Virginia Tech faculty in National Capital Region team up on new research initiative to benefit Washington, D.C., metro area
October 4, 2013
The Institute of Society, Culture and Environment has launched an initiative in the National Capital Region to cultivate innovative, cross-disciplinary research that would benefit the metropolitan Washington, D.C., area and heighten awareness of Virginia Tech’s presence and commitment in the region.
The "DC Initiative," announced by Karen Roberto, director of the institute, is composed of 10 faculty in the School of Public and International Affairs in the National Capital Region who bring a wide range of disciplines and expertise to the table: transportation planning, economic development, political science, public policy, urban sociology, psychology, historic preservation, law, and environmental planning.
The team will meet quarterly over a four-year period.
The focus of the initiative is threefold, Roberto said. “The group will discuss their individual ongoing research projects relevant to the Washington D.C. area, look for opportunities to initiate new collaborative investigations, and strategize ways to generate new funding and resources to support this research.”
“The group is off to a fast start,” said Derek Hyra, associate professor in urban affairs and planning, who is serving as chair of the initiative. “We had our kickoff meeting on Sept. 19 and will be submitting our first proposal to the National Science Foundation in mid-December.”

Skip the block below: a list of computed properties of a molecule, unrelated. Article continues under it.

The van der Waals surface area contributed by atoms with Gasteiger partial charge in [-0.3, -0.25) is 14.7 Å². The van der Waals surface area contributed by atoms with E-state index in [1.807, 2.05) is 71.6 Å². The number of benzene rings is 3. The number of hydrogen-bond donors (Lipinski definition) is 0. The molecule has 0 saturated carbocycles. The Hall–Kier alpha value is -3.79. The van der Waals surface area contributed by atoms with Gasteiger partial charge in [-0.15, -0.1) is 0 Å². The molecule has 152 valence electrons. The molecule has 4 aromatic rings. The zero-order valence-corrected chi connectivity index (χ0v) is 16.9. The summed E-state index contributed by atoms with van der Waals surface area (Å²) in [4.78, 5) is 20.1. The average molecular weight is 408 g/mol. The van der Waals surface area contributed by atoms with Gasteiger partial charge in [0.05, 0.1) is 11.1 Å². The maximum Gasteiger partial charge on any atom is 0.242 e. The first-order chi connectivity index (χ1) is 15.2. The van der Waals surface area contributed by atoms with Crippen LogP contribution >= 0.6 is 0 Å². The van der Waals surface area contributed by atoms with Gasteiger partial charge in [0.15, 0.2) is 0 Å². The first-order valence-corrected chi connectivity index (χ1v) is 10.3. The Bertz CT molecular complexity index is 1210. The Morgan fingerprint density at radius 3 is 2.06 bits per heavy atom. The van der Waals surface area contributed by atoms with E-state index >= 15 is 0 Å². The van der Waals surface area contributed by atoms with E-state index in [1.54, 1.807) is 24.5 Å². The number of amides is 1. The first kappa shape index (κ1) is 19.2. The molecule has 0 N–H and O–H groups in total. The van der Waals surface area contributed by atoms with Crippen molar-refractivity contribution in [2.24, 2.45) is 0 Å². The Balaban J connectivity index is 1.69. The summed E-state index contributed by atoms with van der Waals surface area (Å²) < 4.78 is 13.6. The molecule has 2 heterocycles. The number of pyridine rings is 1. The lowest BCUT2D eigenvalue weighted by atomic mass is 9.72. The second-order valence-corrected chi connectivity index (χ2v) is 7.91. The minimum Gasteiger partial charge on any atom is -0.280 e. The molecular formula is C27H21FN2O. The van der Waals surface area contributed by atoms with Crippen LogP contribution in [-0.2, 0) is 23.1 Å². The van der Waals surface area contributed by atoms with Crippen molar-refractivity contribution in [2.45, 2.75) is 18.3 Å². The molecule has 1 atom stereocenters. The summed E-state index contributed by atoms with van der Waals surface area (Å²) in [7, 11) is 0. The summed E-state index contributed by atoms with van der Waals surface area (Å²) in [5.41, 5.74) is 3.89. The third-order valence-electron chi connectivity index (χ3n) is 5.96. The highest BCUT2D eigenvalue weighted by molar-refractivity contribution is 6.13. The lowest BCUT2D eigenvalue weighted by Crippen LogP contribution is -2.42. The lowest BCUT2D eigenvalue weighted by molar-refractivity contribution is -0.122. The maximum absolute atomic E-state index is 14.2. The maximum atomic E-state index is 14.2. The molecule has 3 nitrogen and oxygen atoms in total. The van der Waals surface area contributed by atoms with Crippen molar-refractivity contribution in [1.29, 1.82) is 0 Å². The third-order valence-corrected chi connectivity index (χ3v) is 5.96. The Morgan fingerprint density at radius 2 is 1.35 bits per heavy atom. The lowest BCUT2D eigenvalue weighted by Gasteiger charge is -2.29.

The additional nine faculty members serving the initiative include five others from the Urban Affairs and Planning program: Ralph Buehler and Kris Wernstedt, associate professors; Maggie Cowell and Shalini Misra, assistant professors; and Elizabeth Morton, professor of practice. Matthew Dull and Patrick Roberts, associate professors, and Adam Eckerd, assistant professor in the Center for Public Administration and Policy; and Joe Schilling, director of the Metropolitan Institute at Virginia Tech, are also serving on the DC Initiative. The two Virginia Tech graduate programs and the Metropolitan Institute are in the College of Architecture and Urban Studies.
Funds from the Institute of Society, Culture and Environment for the initiative are being matched by in-kind donations from the Metropolitan Institute and from participating faculty members. The Metropolitan Institute will provide logistical coordination for the group through its administrative staff.
Additionally, Hyra, Wernstedt, and Cowell are committed to having a graduate student in urban affairs and planning serve for a one-year period as the initiative’s content coordinator for the first three consecutive years.
“Such commitment and support represent a unique long-term collaborative partnership among the Metropolitan Institute, the School of Public and International Affairs, and the Institute for Society, Culture and Environment,” said Roberto. “And we are confident that our goals of conducting research that will prove beneficial to Washington, D.C., and its residents and raising awareness of the work of Virginia Tech social scientists in the region will be realized.”